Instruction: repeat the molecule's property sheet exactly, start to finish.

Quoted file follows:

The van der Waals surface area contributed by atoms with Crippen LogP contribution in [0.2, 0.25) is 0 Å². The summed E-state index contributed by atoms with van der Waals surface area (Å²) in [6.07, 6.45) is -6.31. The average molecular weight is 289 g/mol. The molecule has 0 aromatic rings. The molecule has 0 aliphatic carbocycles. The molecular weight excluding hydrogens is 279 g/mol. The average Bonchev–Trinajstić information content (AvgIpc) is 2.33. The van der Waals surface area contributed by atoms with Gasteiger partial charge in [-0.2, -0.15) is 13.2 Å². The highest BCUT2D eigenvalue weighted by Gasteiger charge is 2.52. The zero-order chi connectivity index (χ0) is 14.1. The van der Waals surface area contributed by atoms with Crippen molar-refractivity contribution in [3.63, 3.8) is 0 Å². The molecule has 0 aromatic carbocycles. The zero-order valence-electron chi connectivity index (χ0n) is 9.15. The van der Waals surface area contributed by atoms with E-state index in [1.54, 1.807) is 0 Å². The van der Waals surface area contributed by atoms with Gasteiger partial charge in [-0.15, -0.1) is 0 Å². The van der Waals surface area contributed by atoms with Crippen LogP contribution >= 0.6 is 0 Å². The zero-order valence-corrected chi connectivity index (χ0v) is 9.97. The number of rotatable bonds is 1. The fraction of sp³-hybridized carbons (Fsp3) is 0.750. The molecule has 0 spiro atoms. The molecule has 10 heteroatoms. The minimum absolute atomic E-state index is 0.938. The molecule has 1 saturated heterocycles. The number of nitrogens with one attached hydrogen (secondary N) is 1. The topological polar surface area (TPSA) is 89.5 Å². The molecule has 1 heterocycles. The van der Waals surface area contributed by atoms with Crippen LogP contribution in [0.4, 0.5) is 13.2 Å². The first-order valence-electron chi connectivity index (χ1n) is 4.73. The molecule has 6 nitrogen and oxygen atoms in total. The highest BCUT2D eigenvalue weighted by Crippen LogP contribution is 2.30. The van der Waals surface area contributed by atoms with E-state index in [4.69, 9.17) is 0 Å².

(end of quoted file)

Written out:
The van der Waals surface area contributed by atoms with Crippen LogP contribution in [0.2, 0.25) is 0 Å². The summed E-state index contributed by atoms with van der Waals surface area (Å²) in [6.07, 6.45) is -6.31. The average molecular weight is 289 g/mol. The molecule has 0 aromatic rings. The molecule has 0 aliphatic carbocycles. The molecular weight excluding hydrogens is 279 g/mol. The average Bonchev–Trinajstić information content (AvgIpc) is 2.33. The van der Waals surface area contributed by atoms with Gasteiger partial charge in [-0.2, -0.15) is 13.2 Å². The highest BCUT2D eigenvalue weighted by Gasteiger charge is 2.52. The zero-order chi connectivity index (χ0) is 14.1. The van der Waals surface area contributed by atoms with Crippen molar-refractivity contribution in [3.63, 3.8) is 0 Å². The molecule has 0 aromatic carbocycles. The zero-order valence-electron chi connectivity index (χ0n) is 9.15. The van der Waals surface area contributed by atoms with E-state index in [1.54, 1.807) is 0 Å². The van der Waals surface area contributed by atoms with Gasteiger partial charge in [-0.15, -0.1) is 0 Å². The van der Waals surface area contributed by atoms with Crippen LogP contribution >= 0.6 is 0 Å². The zero-order valence-corrected chi connectivity index (χ0v) is 9.97. The number of rotatable bonds is 1. The fraction of sp³-hybridized carbons (Fsp3) is 0.750. The molecule has 0 spiro atoms. The molecule has 10 heteroatoms. The minimum absolute atomic E-state index is 0.938. The molecule has 1 saturated heterocycles. The number of nitrogens with one attached hydrogen (secondary N) is 1. The topological polar surface area (TPSA) is 89.5 Å². The molecule has 1 heterocycles. The van der Waals surface area contributed by atoms with Crippen LogP contribution in [0.4, 0.5) is 13.2 Å². The first-order valence-electron chi connectivity index (χ1n) is 4.73. The molecule has 6 nitrogen and oxygen atoms in total. The highest BCUT2D eigenvalue weighted by Crippen LogP contribution is 2.30. The van der Waals surface area contributed by atoms with E-state index in [4.69, 9.17) is 0 Å².